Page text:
Facing shrinking sales and profits, Systemax has been restructuring its business to turn its situation around. In March 2015, for example, its Technology segments exited the retail store business to renew the company's focus on higher-margin, business-to-business operations. The exit plan involves closing all of its retail stores, a distribution center, and slashing staff to free up resources for investment in the B2B business. The company is also transitioning its retail customer base to online channels. In late 2015 Systemax announced it was selling the B2B part of its NATG business to computer and electronics retailer
for $14 million. The deal includes customer lists, vendor contracts, the TigerDirect brand, and other IP related only to Systemax's B2B assets. The sale closed in December 2015.
With overseas sales growth outpacing sales at home in recent years (the company's international business contributed 38% of 2015 sales, Systemax has had its eye on more business in Europe, and, to a much lesser extent, Asia. In 2013, to support and boost its European Technology Products business, Systemax opened a shared services center in Budapest, Hungary, to provide administrative and back office services for the existing European business and serve as the sales location for future business in Eastern Europe. The company has also been building its European operations through acquisitions, as with its 2014 acquisition of Netherlands-based SCC Services.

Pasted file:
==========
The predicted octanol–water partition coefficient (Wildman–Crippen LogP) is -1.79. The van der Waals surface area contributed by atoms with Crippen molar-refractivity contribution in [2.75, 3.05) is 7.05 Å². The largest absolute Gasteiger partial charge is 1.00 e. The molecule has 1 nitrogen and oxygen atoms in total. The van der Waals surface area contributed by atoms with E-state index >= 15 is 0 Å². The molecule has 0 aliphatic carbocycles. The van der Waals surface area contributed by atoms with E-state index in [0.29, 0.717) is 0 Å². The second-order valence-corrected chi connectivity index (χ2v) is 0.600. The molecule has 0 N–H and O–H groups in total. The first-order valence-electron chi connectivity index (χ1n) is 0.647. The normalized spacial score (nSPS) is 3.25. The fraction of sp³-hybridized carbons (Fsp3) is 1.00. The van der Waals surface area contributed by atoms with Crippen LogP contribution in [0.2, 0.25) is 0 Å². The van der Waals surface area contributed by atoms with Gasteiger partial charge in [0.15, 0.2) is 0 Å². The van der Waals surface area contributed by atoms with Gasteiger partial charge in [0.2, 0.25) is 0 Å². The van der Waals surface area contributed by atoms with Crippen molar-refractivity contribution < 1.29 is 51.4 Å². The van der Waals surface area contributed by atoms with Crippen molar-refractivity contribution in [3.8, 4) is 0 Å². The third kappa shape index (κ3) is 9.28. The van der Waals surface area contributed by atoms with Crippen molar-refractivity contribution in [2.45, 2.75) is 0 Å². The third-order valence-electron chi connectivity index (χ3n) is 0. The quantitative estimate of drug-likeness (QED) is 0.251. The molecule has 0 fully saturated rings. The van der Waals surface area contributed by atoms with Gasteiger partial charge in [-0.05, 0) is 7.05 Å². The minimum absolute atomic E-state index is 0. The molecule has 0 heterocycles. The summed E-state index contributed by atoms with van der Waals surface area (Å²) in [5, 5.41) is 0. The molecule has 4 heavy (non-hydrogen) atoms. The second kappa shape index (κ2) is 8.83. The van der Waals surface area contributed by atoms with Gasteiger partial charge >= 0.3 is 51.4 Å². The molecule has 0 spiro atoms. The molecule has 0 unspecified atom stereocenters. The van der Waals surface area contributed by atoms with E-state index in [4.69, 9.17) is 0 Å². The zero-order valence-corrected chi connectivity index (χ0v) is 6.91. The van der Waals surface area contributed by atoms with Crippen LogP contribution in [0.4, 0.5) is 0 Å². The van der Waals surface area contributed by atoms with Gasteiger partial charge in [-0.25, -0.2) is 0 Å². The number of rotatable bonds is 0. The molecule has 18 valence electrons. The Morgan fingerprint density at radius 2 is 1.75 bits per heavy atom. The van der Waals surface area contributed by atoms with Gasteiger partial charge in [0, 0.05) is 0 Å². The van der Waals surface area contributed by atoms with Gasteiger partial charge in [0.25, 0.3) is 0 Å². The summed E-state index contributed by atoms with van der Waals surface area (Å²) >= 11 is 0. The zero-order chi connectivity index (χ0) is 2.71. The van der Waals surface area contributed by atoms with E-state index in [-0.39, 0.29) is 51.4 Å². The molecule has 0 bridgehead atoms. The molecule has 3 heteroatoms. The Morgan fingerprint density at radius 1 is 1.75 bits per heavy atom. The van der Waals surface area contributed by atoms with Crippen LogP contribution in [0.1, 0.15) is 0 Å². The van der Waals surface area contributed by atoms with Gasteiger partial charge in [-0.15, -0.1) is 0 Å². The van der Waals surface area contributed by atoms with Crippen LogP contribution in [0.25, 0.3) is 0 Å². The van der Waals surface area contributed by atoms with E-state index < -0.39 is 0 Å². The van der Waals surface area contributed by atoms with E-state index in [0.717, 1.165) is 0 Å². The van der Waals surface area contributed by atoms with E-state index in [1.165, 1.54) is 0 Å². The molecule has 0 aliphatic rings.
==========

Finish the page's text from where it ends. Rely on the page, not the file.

Systemax is attempting to improve the performance of its European business, in particular Misco in the UK, amid soft sales there. Initiatives include top executive changes and expanding its service offering. The company is trying to run European operations more centrally, which means changing business processes, eliminating duplication, relocating or hiring new personnel, changing IT systems, and integrating the changes into the current operation.
Mergers and Acquisitions
In January 2015, to grow its business in the industrial products market, the company's Industrial Products Group purchased B2B direct marketer Plant Equipment Group (PEG), which specialized in maintenance, repair, and operation (MRO) products, from TAKKT America for $25.9 million cash. The deal expanded the IPG presence in the maintenance, repair, and operations (MRO) market.
In June 2014, Systemax acquired SCC Services B.V., a supplier of business-to-business IT products and services with operations in the Netherlands.
Looking to gain from the ruin of failed US electronics merchants, Systemax emerged as the winner for the brand, trademarks, and e-commerce operations of Circuit City in 2009. Although CircuitCity.com relaunched in mid-2009, Systemax said it was too early to determine whether retail stores would also make a comeback.
Unlike Circuit City, Systemax has been expanding CompUSA's network of retail stores. (It acquired CompUSA's brand, trademarks, and e-commerce unit, as well as about 15 retail outlets, for $30 million in 2008.) The company rebranded its more than 10 existing TigerDirect shops as CompUSAs and added five new locations in 2009. It added about half a dozen more CompUSA stores in 2010. Systemax said it purchased the electronics giants in an effort to expand its e-commerce operations, led by TigerDirect, its online computer sales subsidiary.
The company exited the retail business in the US in 2015 with the sale of the operations to PCM.